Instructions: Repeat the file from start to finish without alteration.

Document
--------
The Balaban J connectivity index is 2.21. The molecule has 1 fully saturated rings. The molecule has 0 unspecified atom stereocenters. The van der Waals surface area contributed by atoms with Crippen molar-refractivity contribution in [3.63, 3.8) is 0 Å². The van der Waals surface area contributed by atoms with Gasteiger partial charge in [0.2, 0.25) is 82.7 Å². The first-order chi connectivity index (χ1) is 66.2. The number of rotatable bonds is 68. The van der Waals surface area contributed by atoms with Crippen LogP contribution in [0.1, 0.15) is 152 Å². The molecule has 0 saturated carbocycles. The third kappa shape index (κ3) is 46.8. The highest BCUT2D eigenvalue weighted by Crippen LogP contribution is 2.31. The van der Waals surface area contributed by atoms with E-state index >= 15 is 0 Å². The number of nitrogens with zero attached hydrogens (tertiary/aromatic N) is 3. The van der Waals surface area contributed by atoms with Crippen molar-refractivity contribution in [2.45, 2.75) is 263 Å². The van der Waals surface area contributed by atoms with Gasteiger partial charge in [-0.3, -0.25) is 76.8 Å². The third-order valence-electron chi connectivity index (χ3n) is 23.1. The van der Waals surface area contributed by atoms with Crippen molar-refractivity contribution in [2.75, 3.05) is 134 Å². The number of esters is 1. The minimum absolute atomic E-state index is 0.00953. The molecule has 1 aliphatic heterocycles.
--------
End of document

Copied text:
The Balaban J connectivity index is 2.21. The molecule has 1 fully saturated rings. The molecule has 0 unspecified atom stereocenters. The van der Waals surface area contributed by atoms with Crippen molar-refractivity contribution in [3.63, 3.8) is 0 Å². The van der Waals surface area contributed by atoms with Gasteiger partial charge in [0.2, 0.25) is 82.7 Å². The first-order chi connectivity index (χ1) is 66.2. The number of rotatable bonds is 68. The van der Waals surface area contributed by atoms with Crippen LogP contribution in [0.1, 0.15) is 152 Å². The molecule has 0 saturated carbocycles. The third kappa shape index (κ3) is 46.8. The highest BCUT2D eigenvalue weighted by Crippen LogP contribution is 2.31. The van der Waals surface area contributed by atoms with E-state index >= 15 is 0 Å². The number of nitrogens with zero attached hydrogens (tertiary/aromatic N) is 3. The van der Waals surface area contributed by atoms with Crippen molar-refractivity contribution in [2.45, 2.75) is 263 Å². The van der Waals surface area contributed by atoms with Gasteiger partial charge in [-0.3, -0.25) is 76.8 Å². The third-order valence-electron chi connectivity index (χ3n) is 23.1. The van der Waals surface area contributed by atoms with Crippen molar-refractivity contribution in [2.75, 3.05) is 134 Å². The number of esters is 1. The minimum absolute atomic E-state index is 0.00953. The molecule has 1 aliphatic heterocycles.